Bloomberg—Bloomberg via Getty Images
By Brad Tuttle
September 16, 2016

On Friday, Mark Cuban stole a move out of the Donald Trump playbook by offering up a huge chunk of money to charity, in exchange for what might seem like something minor in return.

Specifically, Cuban—the tech entrepreneur, owner of the NBA’s Dallas Mavericks, and increasingly an outspoken critic of Donald Trump—sent out a Tweet proposing that he would donate $10 million to the charity of Trump’s choice if the billionaire Republican presidential nominee sits for a four-hour interview about his policies.

Here’s the initial Tweet, which was retweeted more than 10,000 times less than an hour after being posted:

Cuban followed up that message with Tweets containing some ground rules (“you cant mention the Clintons or discuss anything other than the details and facts of yr plans”), and more specifics about what Trump can expect during the interview (“no one else is in the room to help. Just me, you and a broadcast crew.”). He then used an infamous quote from Trump, spoken recently when the Republican contender was trying to win over African-American voters, to get Trump to bite on the interview proposal:

The big-money offer from Cuban isn’t the only one on the table right now related to Donald Trump. LinkedIn co-founder Reid Hoffman recently said he would donate $5 million to veterans charities if Trump released his tax returns. A veteran named Peter James Kiernan has also launched a crowdfunding initiative at CrowdPac.com to get Trump to make his tax returns public. As of Friday afternoon, the campaign had raised $175,000 toward a goal of $1 million, and all of the money will be donated to veterans organizations if the presidential nominee releases his returns.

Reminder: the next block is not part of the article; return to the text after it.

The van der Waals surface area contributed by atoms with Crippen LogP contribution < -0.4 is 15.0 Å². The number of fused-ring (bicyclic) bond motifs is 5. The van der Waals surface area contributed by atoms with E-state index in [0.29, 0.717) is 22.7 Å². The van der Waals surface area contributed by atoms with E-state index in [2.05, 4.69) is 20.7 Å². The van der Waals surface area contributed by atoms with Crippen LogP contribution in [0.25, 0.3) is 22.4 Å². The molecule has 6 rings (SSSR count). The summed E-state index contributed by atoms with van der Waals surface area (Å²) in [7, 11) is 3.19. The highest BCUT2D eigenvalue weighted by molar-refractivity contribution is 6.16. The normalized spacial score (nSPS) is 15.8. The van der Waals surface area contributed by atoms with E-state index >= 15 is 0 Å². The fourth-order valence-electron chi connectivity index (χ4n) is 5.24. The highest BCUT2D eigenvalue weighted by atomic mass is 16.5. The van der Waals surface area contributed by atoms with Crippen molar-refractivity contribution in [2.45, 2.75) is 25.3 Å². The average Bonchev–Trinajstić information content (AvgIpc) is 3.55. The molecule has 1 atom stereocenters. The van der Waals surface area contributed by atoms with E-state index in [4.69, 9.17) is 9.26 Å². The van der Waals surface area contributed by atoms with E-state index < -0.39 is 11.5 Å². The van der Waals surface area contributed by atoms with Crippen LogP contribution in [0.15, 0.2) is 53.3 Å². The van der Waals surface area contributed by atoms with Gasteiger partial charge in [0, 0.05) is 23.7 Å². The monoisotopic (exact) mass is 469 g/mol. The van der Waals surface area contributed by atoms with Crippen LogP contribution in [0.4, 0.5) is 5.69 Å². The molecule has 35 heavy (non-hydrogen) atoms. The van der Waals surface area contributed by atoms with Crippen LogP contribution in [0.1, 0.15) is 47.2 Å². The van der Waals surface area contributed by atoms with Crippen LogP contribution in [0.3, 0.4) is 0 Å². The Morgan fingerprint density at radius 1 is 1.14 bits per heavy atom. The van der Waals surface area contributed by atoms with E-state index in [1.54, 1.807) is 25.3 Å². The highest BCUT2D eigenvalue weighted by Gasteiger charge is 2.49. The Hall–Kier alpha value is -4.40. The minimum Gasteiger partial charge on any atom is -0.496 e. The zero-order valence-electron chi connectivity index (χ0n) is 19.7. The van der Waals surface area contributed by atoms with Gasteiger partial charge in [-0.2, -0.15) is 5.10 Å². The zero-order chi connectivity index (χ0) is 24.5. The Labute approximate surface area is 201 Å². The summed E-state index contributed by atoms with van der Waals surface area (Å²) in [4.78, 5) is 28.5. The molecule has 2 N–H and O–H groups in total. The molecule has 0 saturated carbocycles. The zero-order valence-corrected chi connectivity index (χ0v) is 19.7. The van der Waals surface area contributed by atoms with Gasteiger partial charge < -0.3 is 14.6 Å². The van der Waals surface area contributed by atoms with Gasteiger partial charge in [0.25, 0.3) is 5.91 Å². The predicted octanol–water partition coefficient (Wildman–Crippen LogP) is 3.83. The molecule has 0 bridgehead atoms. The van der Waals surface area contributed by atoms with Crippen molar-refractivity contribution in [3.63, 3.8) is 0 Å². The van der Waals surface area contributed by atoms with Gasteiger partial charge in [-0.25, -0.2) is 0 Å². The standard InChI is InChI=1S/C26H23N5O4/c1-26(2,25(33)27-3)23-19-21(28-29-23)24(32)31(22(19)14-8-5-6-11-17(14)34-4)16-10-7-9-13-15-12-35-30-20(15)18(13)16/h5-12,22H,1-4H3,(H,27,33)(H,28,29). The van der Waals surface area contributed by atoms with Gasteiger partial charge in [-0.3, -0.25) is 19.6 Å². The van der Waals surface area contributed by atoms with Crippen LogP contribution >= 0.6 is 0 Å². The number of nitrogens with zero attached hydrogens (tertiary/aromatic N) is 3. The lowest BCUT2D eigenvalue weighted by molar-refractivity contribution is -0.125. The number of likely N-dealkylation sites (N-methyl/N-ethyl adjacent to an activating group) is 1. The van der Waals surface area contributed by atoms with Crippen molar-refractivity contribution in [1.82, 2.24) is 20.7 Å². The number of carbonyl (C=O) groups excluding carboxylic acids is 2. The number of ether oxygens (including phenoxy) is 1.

Then there was the fat cash offer put up a few years ago by Trump himself. In the fall of 2012, just before the last presidential election, Donald Trump made the following offer public: “If Barack Obama opens up and gives his college records and applications, and if he gives his passport applications and records, I will give to a charity of his choice — inner city children in Chicago, American Cancer Society, AIDS research, anything he wants, a check, immediately, for $5 million.”

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The offer was related to “birther” claims then backed by Trump alleging that Obama was not born in the U.S. and thus ineligible to be president. On Friday, Donald Trump officially disavowed this claim, when he stated in a press conference, “President Barack Obama was born in the United States, period.”

Trump did not apologize for years of allegations about the birther issue. He also did not mention whether or not he would be donating $5 million, or any money, to charity related to his offer made four years ago.

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